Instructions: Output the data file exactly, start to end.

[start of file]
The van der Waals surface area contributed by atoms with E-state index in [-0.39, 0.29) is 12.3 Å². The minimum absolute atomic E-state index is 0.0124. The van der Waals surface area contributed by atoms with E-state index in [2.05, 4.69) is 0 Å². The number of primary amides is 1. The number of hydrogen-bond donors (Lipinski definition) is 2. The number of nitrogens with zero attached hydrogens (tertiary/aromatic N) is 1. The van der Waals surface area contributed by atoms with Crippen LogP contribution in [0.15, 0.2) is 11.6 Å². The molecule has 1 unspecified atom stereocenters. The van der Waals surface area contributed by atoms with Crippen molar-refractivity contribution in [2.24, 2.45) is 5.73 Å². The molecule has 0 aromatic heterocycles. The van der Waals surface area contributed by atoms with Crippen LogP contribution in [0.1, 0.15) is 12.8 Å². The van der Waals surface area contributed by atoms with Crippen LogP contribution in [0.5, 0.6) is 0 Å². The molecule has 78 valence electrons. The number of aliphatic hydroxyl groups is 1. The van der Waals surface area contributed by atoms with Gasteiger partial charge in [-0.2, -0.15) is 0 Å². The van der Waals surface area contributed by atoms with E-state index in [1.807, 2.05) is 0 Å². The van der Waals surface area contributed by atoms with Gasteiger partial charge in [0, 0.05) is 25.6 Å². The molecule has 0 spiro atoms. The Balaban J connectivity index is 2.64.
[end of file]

The van der Waals surface area contributed by atoms with E-state index in [-0.39, 0.29) is 12.3 Å². The minimum absolute atomic E-state index is 0.0124. The van der Waals surface area contributed by atoms with E-state index in [2.05, 4.69) is 0 Å². The number of primary amides is 1. The number of hydrogen-bond donors (Lipinski definition) is 2. The number of nitrogens with zero attached hydrogens (tertiary/aromatic N) is 1. The van der Waals surface area contributed by atoms with Crippen LogP contribution in [0.15, 0.2) is 11.6 Å². The molecule has 1 unspecified atom stereocenters. The van der Waals surface area contributed by atoms with Crippen molar-refractivity contribution in [2.24, 2.45) is 5.73 Å². The molecule has 0 aromatic heterocycles. The van der Waals surface area contributed by atoms with Crippen LogP contribution in [0.1, 0.15) is 12.8 Å². The van der Waals surface area contributed by atoms with Crippen LogP contribution in [0.5, 0.6) is 0 Å². The molecule has 78 valence electrons. The number of aliphatic hydroxyl groups is 1. The van der Waals surface area contributed by atoms with Gasteiger partial charge in [-0.2, -0.15) is 0 Å². The van der Waals surface area contributed by atoms with E-state index in [1.807, 2.05) is 0 Å². The van der Waals surface area contributed by atoms with Gasteiger partial charge in [0, 0.05) is 25.6 Å². The molecule has 0 spiro atoms. The Balaban J connectivity index is 2.64.